Jon, you certainly have a point, but I do think there is a fine line where literature can become too sentimental. Stein’s book potentially does go a bit overboard, but as I am a fellow dog lover, I’d say he definitely succeeded in conveying the complex gamut of emotions that exist between dogs and humans.
I’ve never owned a dog but a friend owns a yellow Lab (which I believe is the breed on the cover) who is the sweetest dog you’ll ever meet. The thing about dogs is that they give you unconditional love. They are not judgmental. They are just there for you.
Jeannette, dogs certainly are loyal, though to varying degrees. Like people, they too are shaped by so many factors. In Stein’s book, Enzo really gets into observing the family dynamic.
What a unique idea! I don’t understand why someone would be critical of an author’s creativity. If they actually took the words literally, then what does that say about the critics. Not saying what the author has to say, doesn’t ring true, but it’s food for thought. Thanks for the review.
Denise, once I read Stein’s book I knew I would never be able to pull off a dog’s point of view as well as he has, but attempting to do so is still an appealing idea to me as a writer.
Thanks for the review, I have this book on my list to read. I only had one dog growing up and it was devastating to our whole family when he got sick and we had to put him to sleep. We never got another dog after that. I read the link in your post about your dog. It’s SO heartbreaking losing a pet.
Karen, thanks for letting you know you clicked through and read the post about Speckles. I feel like a parent who always thinks their child is “special” but she really was a extraordinary dog, a once-in-a-lifetime dog.
I’m not a big dog fan, but I do love a well-written book. If you say Enzo works well as a narrator, I would probably enjoy his tale.
Leora, even more so than successfully pulling off a dog narrator, Stein captures the quality and emotions of love, loyalty, and longing so perfectly. I tear-up when reading such books, but I think I was bawling buckets when I finished this one.
Writing from a dog’s point of view is a very unique and unusual idea, I am personally dog obsessed and I would love to see how the author pulled this off!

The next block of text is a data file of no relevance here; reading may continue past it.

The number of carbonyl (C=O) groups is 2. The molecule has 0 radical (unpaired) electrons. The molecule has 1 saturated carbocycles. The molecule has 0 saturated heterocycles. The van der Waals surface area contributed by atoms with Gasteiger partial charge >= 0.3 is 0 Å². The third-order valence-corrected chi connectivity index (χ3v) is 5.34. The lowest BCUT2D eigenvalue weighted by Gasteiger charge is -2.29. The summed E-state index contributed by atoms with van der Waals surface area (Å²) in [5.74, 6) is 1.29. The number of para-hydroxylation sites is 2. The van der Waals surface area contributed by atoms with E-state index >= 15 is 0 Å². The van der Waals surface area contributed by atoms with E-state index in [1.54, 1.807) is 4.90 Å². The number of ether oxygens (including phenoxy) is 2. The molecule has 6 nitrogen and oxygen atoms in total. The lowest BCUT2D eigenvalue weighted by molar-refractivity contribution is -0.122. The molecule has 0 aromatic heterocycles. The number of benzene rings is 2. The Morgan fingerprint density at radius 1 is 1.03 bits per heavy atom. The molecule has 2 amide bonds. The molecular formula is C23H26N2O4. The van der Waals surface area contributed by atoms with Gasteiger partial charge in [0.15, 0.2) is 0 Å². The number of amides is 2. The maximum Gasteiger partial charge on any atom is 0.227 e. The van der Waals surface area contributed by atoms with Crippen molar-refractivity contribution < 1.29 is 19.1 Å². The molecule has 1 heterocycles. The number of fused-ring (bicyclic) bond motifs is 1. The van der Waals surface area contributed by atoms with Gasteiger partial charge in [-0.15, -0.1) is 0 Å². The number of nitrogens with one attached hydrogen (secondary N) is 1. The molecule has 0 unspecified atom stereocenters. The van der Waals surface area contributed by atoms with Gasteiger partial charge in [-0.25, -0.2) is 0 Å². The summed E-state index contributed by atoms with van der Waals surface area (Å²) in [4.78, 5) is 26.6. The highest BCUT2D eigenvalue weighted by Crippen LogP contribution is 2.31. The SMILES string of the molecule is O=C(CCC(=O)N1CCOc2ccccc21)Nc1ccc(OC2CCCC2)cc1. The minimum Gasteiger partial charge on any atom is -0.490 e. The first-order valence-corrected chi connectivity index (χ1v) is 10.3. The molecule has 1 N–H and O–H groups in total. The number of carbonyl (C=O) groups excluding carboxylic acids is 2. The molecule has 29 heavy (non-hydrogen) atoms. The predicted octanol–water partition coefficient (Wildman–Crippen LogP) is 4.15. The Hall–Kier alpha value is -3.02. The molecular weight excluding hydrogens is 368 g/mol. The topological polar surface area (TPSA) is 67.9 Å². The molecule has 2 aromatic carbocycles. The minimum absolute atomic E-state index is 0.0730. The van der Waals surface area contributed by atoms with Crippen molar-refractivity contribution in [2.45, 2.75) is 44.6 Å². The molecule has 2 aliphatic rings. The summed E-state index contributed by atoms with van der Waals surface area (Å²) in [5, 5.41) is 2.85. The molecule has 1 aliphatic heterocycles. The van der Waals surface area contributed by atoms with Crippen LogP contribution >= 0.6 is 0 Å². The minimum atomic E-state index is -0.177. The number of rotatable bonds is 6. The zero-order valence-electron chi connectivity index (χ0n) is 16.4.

Morgan, if you are dog-obsessed, than Stein’s book will be well worth the read.
I have a hard time reading and getting into books narrated by anybody other than your traditional adult or teenage character. I tried to read “The Room” this past winter and had an impossible time getting into it. Although the plot is phenomenal and the story is gripping, it is narrated by a four or five year old little boy and I just didn’t feel a connection there. I wanted to keep reading but unfortunately I left it at my mom’s house when I flew back to Florida. I still wonder had I read further if I would have changed my mind.
Mary, I’ve not read The Room, but I will agree that pulling off a point of view beyond the usual requires very skilled writing indeed. I remember reading An Ocean in Iowa which was also used a young narrator and it was frustrating for me as a reader since the child’s point of view was so limited to what was really going on. Then again, the tactic also became part of the novel’s appeal.
A friend of mine read and loved this book but couldn’t remember the title, only that it was written from the dog’s perspective. I can’t wait to go get it now that I know what it is.
Corinne, thanks so much for stopping by and I’m glad my review served to ring a bell regarding the title of Stein’s book. It is definitely worth the read 🙂
I thought I’d find this book too sentimental, Jeri, but I loved it so much. Then, this summer, when my mom broke her hip, someone gave her the book as a gift, and she adored it too. And she’s not even an animal person. it’s a really special story on several levels.
Mary, it really made my day when I passed this book onto a former student of mine (a non-reader who could take or leave animals) and he loved the story. There’s something about Enzo’s observations that really get to the heart of the matter and what the human condition is like.
I just finished reading this book and loved it! I don’t have a dog but do have a very communicative cat. I think this book would resonate with all animal lovers. I got a little bored of the car racing descriptions until they became more relevant to the story, which is all about the often messy intricacies of relationships, misunderstandings, heartless behaviour and overcoming against all odds.
I’d recommend it too!